Coincidentally, founder Jeff Bezos also agrees that the stock is NOT the company.  In his experience, the stock market does a poor job of reflecting actual business performance.

Secondly, the writers seek to maximize capital gain and minimize capital loss.  To them, no stock is worth holding forever.  In fact, there should be no sentiment involved.  (Rightly so, because the endowment effect can cause one to be blind towards selling the stock when it is warranted.)

Conversely, I take an active interest in understanding how the executives are steering the company.  I think about whether the current business strategy makes sense.  There is satisfaction in seeing profits earned every fiscal year.  A recurring dividend payout is the fruit for placing the right bet.  As long as the company continues to generate free cash flow, there is no reason for me to renounce my ownership, come bear market or whatsoever.

Legendary investor Warren Buffett assures us that by choosing the right companies, the portfolio will take care of itself.

That said, the authors did bring up a good point - capital is key for every investor.  You cannot invest if you don't have the money.

As the cliché goes, it takes a 100 percent return to recoup a 50 percent loss.
During a recession, which often occurs in tandem with a bear market, investors face a double whammy.  They may lose their income (due to retrenchment, business failure etc) at a time when the stock market is in the dumps.  Liquidating the portfolio at this point is possibly the worst thing to do.

So how can one avert such a calamity?

My personal 'effective risk management' is to strengthen my financial wellbeing in totality.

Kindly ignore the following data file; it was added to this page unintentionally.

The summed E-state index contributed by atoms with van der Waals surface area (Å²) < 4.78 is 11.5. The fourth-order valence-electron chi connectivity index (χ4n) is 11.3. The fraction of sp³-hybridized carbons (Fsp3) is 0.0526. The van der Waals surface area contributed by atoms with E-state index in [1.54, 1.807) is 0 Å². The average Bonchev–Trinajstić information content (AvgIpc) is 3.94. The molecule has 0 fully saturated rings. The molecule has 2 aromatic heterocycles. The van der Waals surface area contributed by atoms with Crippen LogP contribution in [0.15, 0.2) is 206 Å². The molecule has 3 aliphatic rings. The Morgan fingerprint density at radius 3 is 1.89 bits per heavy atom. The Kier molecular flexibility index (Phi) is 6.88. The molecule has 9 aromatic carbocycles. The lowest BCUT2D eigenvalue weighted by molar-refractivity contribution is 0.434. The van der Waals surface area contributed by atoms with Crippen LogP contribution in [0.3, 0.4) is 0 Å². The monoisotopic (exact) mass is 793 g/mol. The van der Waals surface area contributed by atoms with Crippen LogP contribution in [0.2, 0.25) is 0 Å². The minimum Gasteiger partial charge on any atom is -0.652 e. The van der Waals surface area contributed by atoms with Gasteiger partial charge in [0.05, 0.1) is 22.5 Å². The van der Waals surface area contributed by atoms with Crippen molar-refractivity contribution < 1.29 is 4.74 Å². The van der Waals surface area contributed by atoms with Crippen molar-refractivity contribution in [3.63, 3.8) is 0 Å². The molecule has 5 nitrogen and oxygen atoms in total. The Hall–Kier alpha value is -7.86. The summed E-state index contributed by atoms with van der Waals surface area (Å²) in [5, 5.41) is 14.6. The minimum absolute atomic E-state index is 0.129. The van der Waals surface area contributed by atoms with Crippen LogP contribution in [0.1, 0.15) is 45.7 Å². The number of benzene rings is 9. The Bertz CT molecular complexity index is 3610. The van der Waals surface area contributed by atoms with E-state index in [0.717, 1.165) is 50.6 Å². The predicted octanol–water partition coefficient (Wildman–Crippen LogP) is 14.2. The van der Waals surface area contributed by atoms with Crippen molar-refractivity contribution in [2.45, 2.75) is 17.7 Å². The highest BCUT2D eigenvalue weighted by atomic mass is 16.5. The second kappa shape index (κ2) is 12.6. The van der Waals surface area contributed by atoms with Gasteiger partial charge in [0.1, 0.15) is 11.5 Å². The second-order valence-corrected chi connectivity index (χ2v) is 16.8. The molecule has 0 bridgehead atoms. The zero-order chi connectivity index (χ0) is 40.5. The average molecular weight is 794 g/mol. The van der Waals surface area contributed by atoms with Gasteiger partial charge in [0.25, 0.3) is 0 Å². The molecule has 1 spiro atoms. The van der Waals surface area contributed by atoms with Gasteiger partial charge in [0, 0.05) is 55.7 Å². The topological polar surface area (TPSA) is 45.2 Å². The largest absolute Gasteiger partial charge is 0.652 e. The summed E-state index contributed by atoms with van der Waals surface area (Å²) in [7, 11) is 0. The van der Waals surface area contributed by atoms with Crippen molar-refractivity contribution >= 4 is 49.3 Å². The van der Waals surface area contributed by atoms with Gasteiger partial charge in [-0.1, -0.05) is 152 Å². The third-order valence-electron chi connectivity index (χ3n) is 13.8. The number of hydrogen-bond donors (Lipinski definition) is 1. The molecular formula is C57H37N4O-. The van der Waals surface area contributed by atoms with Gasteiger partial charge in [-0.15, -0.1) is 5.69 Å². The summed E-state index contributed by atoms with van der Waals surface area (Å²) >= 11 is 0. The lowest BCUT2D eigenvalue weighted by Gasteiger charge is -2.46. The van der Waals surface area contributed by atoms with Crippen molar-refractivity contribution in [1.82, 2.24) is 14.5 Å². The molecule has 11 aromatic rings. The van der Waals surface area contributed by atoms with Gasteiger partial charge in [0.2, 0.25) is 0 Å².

Firstly, I have emergency funds set aside.  I lead a low maintenance lifestyle, so my rainy day savings can last me several months.  Secondly, my equity portfolio is only a subset of my wealth.  I have my Singapore Savings Bonds which I can liquidate for cash as and when required, albeit with a one-month lag.  Thirdly, I am on track to fully repay my mortgage loan this year.  After which, I will be debt free with a secure roof over my head.  (It is hard to be made bankrupt when you don't owe any creditor.)  Lastly, I have my CPF monies and insurance policies to cover healthcare costs and to purchase an annuity.  I also have a company pension plan that is currently vested in a money market fund, which I can liquidate if needed.

Selling my shares will only be my last resort when I have exhausted the above.

Thus, I believe I am pretty well prepared for the downside.

One last point: If I sell my stocks and don't have an equivalent effective 'risk on' strategy to get back into the market, I will surely miss the subsequent upswing.  While not guaranteed, time has shown - again and again - that the equity market does eventually recover and continue its upward trajectory.

By investing only in fundamentally strong, healthy companies, I am optimistic that my equity portfolio will emerge from any financial crisis unscathed.  Selling optional.

Are you prepared for the downside?